The angels are watching us.

This morning, I was awoken from not quite enough hours of sleep by a phone call from my mom. She asked me if I was up – I’m sure the answer was obvious by the fact that I spoke no actual words during the entire exchange – and she responded to my mumbling with, “Great! You can take Mommom to the hospital to get xrays. She’s waiting for you now.”

Suddenly, I was awake. “Mom. Seriously. I have to–”

“Take your grandmother to the hospital, Kari. She’s waiting.”

Don’t get me wrong, I love my grandmother. Beyond belief. But nothing is simple with her, and I knew that this would turn into some level of a minor ordeal, or, at the very least, take way longer than it should, for any possible number of reasons.

Regardless, I wasn’t given much choice, and to be honest, I wouldn’t have said ‘no’ anyway. I got up, put on a pair of jeans, brushed my teeth, did something with my hair (I’m not even sure what. Still.) and left. It snowed last night, and the mustang was generally unhappy with the cold weather, but I made it down the road, where my grandmother had the car warming (she used her automatic start from the house), and my grandfather had just pulled up in his Cadillac Escalade (These are important details – you’ll need to recall them late on in the story. Trust me.).

After some wrestling with the snow, arguing with my grandfather about the order in which he should sweep the snow off of my grandmother’s truck and shovel around it, (he actually told me he didn’t- and wouldn’t- ask a woman’s opinion on those matters… ugh.) my grandmother and I were finally on our way. We actually made it to the hospital and through the entire experience without much trouble or event. I was pleasantly surprised.

As a reward for my rockin’ granddaughter status and using my entire morning to hang out in Elmer hospital, she decided that she would treat us both to “breakfast” (even though it was well past noon) at the Elmer Diner. This is when things got interesting.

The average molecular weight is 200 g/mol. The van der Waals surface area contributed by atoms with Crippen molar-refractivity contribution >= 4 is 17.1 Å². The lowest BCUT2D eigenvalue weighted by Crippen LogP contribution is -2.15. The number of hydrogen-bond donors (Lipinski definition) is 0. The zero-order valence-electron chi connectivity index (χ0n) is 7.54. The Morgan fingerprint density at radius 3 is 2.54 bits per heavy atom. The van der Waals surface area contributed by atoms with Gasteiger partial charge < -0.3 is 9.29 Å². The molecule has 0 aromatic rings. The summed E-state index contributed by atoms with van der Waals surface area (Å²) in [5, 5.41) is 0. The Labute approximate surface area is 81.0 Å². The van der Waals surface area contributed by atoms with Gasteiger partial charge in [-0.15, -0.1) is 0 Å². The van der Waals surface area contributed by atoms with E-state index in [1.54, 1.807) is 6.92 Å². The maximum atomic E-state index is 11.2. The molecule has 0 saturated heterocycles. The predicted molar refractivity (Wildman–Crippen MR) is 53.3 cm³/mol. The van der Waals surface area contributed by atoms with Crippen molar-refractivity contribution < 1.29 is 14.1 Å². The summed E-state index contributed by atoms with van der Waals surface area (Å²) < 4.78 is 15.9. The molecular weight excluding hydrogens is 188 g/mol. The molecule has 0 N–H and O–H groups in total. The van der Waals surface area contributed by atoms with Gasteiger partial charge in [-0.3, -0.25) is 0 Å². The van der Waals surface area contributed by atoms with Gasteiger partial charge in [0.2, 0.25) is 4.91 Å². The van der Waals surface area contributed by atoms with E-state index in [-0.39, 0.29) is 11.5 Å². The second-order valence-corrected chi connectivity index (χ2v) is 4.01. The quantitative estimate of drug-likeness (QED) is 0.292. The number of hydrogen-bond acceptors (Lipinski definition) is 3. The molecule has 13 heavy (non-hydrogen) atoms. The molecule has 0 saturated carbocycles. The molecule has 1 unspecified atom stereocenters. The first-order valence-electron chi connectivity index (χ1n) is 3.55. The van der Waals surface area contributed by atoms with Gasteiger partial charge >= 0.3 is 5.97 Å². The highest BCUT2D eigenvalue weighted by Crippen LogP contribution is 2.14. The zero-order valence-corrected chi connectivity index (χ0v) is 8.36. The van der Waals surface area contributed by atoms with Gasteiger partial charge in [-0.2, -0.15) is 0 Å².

After pulling into the Diner’s parking lot, taking a lot of unnecessary parking instruction from my grandmother, and getting her out of her Yukon, we tackled the handicap ramped entrance to the restaurant.  Water from the melting snow was pouring off of the overhang to the ramp and conveniently landed in the middle of the walkway, rendering me wetter than I’d like as my grandmother remained generally oblivious. As we approached mid-ramp, with four or five other elderly people behind us, my grandmother spotted a penny.

Mommom: OOOHHH – A penny!

Sure enough, when I glanced down at our feet, I saw it. Shiny, copper colored, and glinting from being equally as wet as I was.”Oh, yeah. Look at that” was all the enthusiasm I could muster.

Instead of walking past it and continuing into the diner, she continued to stare down at it. The people who were walking the ramp behind us had now stopped, surely wondering why no one was moving.

Mommom: It’s a penny! I need to get it, I’m going to try to– I can’t get it.

Me: It’s alright, it’s just a penny -we can just go in–

Mommom: OH! ANOTHER penny! We can’t just leave them there. Finding change means that the angels are watching over me.

(Notice how she said “me” and not “us” … )

Me: Mommom, seriously. There are people behind us trying to get into the diner.


Me: Mommom….. There are people–

Mommom: Well, let them go around us. The angels are watching over me!

I stepped to the side – more directly into the stream of water pouring from the roof – and allowed the still-confused pack of elderly people walk by.

Mommom: KARIANNE. Get those.

I glanced down at the scattering of change on the ramp, up at the water, and started picking up the coins. Something about the use of my full name and knowing that unless I did we would never actually make it into the diner, and therefore I would never make it home, compelled me to do the job, and to do it well.

We moved slowly up the ramp, each time a coin was found my grandmother would hover over it like a bird protecting its young until I could get to it. Almost every time I had to gently point out that I couldn’t pick up the coin in question if she was standing on it.

I collected a grand total of 58 cents. And, when we finally made it to a table, she put all of the coins in her “angel” bag – a small bag she apparently keeps specifically for found change (you know, the change that means the angels are watching over you.)

At the end of the meal, she sent me to pay the $15.56 check. Handing me a 100 dollar bill and sixty cents (NOT from the “angel bag”) she instructed me to make sure that I counted the change myself when I got it back.

When I was about 10 feet away from the table, she yelled. “And, Karianne, I do NOT want the pennies back.”



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